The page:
To clarify, when I mention "toy robots" in the context of The Old Robots site, I'm talking about toy robots that are (for the most part) both battery-powered and interactive in some way; thus, don't expect to find robots from toy lines such as Transformers, Zoids or Shogun Warriors on this site. However, Old Robots has a six-page section devoted to Robo Force by Ideal, one of the less popular robot toy lines from the 80s that was neither battery-powered nor interactive. I'm not sure why the site devotes such space to these toys, although I suspect that it's probably because that Robo Force was the only robot toy line from that time that tried to branch out into both do-it-yourself toy robot assembly kits through Ideal's Erector sets and actual home-use robotics with a two-foot tall, programmable Maxx Steel robot.


Monday, April 11, 2011

Criminal Minds and the Unraveling Sanity of Trauma Survivors


When it comes to nightly prime time viewing on the major broadcast networks, the Mrs. and I frequently tune in to the forensics-focused mystery/crime drama shows. We always enjoy a good whodunit and given my preference for giallo and slasher films that place an emphasis on the unknown, it's nice to see how much more elaborate murder mysteries have gotten on these shows since the popularity of CSI. (Even NCIS, which usually focuses on matters of political intrigue, has its fair share of knife-wielding maniacs, such as in last week's episode "Two-Faced".) Come to think of it, I can't imagine why slasher fans in general wouldn't be happy with prime time TV the way it is now, because I don't remember this many psycho killers and mangled bodies appearing during the nightly 8 to 11 programming block since X-Files, Millennium and Profiler were on the air.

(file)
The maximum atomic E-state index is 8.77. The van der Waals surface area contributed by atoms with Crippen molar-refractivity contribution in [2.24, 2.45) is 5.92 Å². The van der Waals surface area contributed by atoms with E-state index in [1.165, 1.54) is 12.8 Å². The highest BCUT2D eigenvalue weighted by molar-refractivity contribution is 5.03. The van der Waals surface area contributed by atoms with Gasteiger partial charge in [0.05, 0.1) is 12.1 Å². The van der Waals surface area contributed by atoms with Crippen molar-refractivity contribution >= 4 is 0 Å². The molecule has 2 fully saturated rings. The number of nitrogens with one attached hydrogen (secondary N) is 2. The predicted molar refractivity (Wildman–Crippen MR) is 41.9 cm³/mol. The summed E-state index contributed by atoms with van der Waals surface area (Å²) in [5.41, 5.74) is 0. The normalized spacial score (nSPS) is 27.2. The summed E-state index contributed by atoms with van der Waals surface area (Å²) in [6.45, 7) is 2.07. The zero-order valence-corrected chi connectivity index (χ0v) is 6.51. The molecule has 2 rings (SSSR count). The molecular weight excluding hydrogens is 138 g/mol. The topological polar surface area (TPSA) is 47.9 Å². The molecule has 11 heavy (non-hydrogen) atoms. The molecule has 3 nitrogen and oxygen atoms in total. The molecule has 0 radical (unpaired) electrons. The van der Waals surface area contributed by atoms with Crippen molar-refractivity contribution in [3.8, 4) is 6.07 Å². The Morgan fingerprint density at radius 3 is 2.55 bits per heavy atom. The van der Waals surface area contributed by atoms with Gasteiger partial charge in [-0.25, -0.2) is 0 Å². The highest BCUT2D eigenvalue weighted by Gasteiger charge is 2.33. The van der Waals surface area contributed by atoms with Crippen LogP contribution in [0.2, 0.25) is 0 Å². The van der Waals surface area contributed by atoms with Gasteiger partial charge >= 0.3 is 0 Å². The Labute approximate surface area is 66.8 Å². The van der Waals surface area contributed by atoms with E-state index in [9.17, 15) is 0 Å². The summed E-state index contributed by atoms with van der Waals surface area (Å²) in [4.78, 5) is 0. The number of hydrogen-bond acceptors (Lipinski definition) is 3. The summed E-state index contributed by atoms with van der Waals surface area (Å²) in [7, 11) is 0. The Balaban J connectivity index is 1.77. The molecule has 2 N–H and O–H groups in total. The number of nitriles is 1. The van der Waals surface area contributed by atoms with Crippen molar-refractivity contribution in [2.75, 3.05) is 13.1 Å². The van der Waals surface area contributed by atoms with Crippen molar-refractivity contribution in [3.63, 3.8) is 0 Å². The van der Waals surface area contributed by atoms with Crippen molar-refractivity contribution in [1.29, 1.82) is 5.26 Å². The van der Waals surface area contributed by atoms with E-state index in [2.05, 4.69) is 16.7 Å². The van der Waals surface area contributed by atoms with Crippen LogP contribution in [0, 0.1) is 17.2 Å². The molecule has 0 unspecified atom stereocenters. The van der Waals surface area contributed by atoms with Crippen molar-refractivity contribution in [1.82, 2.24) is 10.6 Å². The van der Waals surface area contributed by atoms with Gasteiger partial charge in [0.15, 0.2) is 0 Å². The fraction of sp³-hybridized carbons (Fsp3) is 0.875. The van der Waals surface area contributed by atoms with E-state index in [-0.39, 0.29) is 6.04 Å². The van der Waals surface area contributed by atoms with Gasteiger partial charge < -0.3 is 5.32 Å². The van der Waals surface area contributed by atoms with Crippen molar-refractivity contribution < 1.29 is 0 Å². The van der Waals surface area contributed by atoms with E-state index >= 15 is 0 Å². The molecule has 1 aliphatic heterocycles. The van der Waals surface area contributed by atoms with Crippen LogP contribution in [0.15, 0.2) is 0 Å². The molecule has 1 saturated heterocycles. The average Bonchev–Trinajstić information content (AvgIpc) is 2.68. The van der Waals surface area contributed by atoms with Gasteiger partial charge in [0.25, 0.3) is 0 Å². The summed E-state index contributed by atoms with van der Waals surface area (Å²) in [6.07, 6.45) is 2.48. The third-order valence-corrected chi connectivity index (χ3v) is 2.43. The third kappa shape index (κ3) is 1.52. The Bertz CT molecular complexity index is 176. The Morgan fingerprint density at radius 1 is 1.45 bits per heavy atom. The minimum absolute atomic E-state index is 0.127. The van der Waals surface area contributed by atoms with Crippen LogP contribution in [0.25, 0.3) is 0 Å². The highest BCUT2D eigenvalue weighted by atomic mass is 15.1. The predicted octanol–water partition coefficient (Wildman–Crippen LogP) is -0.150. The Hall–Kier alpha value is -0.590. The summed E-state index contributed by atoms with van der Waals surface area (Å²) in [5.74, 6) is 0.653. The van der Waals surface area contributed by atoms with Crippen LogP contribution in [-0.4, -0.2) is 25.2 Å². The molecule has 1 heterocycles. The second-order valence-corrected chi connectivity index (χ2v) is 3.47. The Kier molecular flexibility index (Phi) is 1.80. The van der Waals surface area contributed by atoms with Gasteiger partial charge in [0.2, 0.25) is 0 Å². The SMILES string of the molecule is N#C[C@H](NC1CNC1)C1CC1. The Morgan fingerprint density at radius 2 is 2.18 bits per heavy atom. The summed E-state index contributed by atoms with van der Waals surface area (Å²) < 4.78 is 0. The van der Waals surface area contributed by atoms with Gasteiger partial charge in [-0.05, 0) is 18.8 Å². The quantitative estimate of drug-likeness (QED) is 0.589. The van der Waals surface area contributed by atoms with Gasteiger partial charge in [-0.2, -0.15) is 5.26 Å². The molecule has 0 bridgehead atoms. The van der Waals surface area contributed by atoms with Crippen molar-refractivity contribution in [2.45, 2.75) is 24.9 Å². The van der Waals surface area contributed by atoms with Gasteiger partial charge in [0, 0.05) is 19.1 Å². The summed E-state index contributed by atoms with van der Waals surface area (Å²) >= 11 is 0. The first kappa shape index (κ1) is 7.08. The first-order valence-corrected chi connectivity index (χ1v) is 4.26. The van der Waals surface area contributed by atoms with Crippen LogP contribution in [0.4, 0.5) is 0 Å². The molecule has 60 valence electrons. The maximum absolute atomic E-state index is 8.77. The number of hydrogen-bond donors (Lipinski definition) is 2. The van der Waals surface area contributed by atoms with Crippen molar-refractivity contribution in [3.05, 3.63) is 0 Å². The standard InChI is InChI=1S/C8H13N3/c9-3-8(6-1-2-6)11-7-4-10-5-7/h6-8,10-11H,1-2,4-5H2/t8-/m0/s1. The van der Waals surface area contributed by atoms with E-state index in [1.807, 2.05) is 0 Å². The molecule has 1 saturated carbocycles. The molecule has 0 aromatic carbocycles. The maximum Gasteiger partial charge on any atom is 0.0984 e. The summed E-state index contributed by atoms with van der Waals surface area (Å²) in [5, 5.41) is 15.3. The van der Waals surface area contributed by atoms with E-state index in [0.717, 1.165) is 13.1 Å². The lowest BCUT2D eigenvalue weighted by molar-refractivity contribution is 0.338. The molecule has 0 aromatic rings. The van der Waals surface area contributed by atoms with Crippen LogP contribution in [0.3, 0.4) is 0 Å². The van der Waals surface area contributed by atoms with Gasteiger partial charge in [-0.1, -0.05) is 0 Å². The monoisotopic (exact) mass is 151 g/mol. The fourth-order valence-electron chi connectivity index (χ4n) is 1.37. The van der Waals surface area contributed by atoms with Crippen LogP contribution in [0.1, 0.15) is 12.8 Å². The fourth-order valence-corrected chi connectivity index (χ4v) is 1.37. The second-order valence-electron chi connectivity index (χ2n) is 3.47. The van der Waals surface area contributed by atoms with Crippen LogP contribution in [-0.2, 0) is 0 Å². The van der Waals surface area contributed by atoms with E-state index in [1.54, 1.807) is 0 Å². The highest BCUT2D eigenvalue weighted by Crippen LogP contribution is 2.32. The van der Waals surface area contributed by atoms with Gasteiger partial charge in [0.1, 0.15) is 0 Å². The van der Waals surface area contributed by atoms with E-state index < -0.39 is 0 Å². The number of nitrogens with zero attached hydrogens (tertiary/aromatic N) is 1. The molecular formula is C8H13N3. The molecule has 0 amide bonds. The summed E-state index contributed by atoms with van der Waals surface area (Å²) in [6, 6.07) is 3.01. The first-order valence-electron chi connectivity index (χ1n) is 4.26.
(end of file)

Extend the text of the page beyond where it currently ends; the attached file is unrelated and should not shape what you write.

That said, last week's episodes of Criminal Minds and its spin-off Suspect Behavior delivered a pair of tales that were not about serial murders, but instead about the broken psyches of trauma survivors. In the Criminal Minds episode "Hanley Waters", the BAU team is sent to stop a killing spree in Florida committed by Shelley Chamberlain (Kelli Williams), a mother who lost her child in a car accident the year before and her life--and sanity--have been fragmenting ever since. In the Suspect Behavior episode "Night Hawks", the Red Cell team investigates another spree killer in Oklahoma, a man named Leonard Keane (William Sanderson) whose son was a serial killer.